While it’s a different kind of future than we’re used to talking about – the concept of saving money for your future has been around before futures existed. But the way we save has been evolving ever since the word retirement has been around. The concepts of pensions, 401ks, and Roth IRAs are the first to come to mind; but not so long ago the most popular way of saving in the early 1900s was investing on the idea that others would die before you, called the Tontine. No, not this tauntan:
The Washington Post had a rather detailed report on how the now illegal retirement plan could potentially be the future of retirement plans that fill in the gaps of a pension plan or 401k.
The Odey Special Situations Fund was down 0.27% for April, compared to its benchmark, the MSCI World USD Index, which was up 4.65%. For the first four months of the year, the fund is up 8.4%, while its benchmark returned 9.8%. Q1 2021 hedge fund letters, conferences and more The Odey Special Situations Fund is Read More
“Tontines, you see, operate on a morbid principle: You buy into a tontine alongside many other investors. The entire group is paid at regular intervals. The key twist: As your fellow investors die, their share of the payout gets redistributed to the remaining survivors.
In a tontine, the longer you live, the larger your profits — but you are profiting precisely off other people’s deaths. Even in their heyday, tontines were regarded as somewhat repugnant for this reason.
At one point, more than 9 million tontine policies existed in the United States, in more than 18 million households, representing around 7.5% of the nation’s wealth. Besides the fact that you take profit from others dying, it’s popularity led to lots of money coming into policies, and eventual fraud with those in charge of that money. Tontines were eventually banned in response, but some economists suggest that banning the concept might have been an overreaction. Via the Washington Post.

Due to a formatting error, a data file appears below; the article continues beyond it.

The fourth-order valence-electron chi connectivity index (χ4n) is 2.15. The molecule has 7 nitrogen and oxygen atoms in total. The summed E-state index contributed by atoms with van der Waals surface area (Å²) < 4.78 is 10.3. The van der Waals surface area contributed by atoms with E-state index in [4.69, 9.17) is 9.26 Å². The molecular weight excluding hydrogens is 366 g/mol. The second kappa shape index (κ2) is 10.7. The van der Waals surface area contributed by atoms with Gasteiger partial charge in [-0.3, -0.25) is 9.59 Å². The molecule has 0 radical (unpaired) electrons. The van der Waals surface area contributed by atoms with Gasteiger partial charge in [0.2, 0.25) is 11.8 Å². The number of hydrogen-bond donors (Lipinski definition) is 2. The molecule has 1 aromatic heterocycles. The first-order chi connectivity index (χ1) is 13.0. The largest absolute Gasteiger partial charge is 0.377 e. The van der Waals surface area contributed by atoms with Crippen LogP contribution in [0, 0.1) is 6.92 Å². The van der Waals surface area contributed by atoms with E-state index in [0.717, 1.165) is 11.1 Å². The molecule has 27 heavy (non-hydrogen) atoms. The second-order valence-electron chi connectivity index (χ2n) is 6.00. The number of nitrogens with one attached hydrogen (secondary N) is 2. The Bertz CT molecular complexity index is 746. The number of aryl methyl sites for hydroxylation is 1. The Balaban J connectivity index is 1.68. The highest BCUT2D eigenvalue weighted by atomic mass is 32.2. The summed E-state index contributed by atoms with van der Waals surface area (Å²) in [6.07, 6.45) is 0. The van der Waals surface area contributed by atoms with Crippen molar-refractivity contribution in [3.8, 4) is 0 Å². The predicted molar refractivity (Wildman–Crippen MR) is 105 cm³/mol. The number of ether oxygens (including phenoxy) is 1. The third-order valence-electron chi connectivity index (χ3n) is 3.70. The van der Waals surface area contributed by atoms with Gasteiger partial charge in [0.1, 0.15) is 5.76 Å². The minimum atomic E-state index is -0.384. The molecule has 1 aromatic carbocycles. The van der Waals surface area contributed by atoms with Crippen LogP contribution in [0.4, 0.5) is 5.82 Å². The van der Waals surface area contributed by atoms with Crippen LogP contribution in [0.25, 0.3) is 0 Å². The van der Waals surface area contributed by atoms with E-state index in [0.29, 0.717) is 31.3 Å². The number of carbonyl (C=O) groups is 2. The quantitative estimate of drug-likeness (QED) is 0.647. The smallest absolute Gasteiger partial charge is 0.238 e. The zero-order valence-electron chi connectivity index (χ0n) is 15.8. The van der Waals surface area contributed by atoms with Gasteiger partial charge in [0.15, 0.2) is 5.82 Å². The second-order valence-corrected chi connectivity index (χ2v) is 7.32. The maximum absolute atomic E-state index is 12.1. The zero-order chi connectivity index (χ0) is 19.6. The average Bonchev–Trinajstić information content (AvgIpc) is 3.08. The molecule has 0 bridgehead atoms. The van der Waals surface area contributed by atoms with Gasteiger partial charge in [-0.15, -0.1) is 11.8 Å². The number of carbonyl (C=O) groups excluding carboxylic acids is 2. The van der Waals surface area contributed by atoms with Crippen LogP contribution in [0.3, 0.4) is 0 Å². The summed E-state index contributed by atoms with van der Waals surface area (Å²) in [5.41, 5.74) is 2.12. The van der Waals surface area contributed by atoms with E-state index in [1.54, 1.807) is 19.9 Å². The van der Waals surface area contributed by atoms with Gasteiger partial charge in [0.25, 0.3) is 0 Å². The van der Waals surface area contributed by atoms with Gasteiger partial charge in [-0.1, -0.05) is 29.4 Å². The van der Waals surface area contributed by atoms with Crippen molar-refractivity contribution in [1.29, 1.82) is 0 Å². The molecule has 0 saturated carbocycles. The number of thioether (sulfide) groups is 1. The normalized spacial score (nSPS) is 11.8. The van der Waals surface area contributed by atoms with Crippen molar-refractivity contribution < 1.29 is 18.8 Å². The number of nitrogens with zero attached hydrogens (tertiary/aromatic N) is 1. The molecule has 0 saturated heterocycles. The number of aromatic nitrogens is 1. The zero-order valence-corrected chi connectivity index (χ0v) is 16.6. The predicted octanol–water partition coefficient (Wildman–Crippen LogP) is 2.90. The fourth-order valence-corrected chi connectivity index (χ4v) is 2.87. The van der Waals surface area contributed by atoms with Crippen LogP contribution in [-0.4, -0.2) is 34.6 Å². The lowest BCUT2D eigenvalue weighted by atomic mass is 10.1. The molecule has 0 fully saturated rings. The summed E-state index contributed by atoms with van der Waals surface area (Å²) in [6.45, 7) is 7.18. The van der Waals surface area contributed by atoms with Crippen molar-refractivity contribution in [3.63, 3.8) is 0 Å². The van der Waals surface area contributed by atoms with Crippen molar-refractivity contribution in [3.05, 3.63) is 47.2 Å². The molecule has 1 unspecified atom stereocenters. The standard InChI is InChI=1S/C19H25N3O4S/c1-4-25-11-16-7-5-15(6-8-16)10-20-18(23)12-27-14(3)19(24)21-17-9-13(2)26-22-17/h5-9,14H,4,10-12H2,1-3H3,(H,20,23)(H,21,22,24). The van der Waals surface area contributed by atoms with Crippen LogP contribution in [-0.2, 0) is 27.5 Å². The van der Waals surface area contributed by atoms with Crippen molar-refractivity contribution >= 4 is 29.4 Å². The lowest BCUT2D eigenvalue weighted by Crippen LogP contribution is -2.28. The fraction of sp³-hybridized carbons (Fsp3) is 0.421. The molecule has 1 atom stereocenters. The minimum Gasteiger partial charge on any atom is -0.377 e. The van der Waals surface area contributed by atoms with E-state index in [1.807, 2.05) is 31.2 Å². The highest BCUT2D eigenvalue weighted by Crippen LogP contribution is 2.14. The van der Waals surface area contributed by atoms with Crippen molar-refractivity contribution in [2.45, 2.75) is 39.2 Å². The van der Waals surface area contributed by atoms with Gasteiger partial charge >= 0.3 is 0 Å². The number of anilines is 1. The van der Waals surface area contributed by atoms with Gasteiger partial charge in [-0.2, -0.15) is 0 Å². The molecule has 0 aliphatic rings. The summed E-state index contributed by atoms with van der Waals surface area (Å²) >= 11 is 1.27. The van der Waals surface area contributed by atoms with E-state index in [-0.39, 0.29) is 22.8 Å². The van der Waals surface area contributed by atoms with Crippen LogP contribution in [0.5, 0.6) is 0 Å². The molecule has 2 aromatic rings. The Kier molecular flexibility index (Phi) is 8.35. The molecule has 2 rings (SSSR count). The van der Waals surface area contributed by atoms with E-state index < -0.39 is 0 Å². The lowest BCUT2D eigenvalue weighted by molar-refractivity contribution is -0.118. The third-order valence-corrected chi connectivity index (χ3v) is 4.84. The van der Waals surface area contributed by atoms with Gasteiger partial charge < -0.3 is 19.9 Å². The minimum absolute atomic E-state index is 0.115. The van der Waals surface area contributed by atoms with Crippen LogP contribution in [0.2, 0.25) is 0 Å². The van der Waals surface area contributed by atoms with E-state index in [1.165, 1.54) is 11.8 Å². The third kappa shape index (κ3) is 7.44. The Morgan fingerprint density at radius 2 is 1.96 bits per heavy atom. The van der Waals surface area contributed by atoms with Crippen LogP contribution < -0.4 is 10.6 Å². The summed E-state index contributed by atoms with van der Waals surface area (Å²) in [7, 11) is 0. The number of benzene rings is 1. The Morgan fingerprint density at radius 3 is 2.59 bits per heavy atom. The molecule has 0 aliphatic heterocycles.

“This might be the iPhone of retirement products,” says Moshe Milevsky, an associate professor of finance at York University in Toronto who has become one of the tontine’s most outspoken boosters.
Suzanne Shu, an associate professor at UCLA’s business school, argues that such an arrangement can feel more psychologically fair. Retirees often object to annuities because they worry about not living long enough to make the money back. This is the nightmare scenario: If someone dies the day after she buys an annuity, the insurance company walks away with the cash scot-free. In a tontine, that money passes on to help fund other people’s retirements. (Depending on how psychopathic you are, this is either a positive feature or a murder incentive.)
We’ll leave the debate over whether someone can make more money by outliving others to lawmakers, but we can’t help but think a financial version of the Tontine would be a great way to ensure investors stick with their investments.
What if a mutual fund or hedge fund stipulated that 50% or so of your investment was redistributed to the other fund investors should you pull out of the fund before some set term (call it 5 years). No investors would agree to this, of course – but imagine the benefit it would have on the all too common problem of investors getting out at the lows and in at the highs. You would have a very clear incentive for not panicking during a down turn (panic and you lose 50% of what’s left), and would definitely think twice before pulling the trigger on that high flying fund (am I willing to endure a down turn for 3+years to not lose my money).
The goals of the investors and managers would be aligned – fees could come down because the managers would know their customer lifecycle more clearly; and long term investors could make money off their willingness to stick out an investment.
Maybe Tontines are how it works in galaxies far, far away where they have Tauntauns.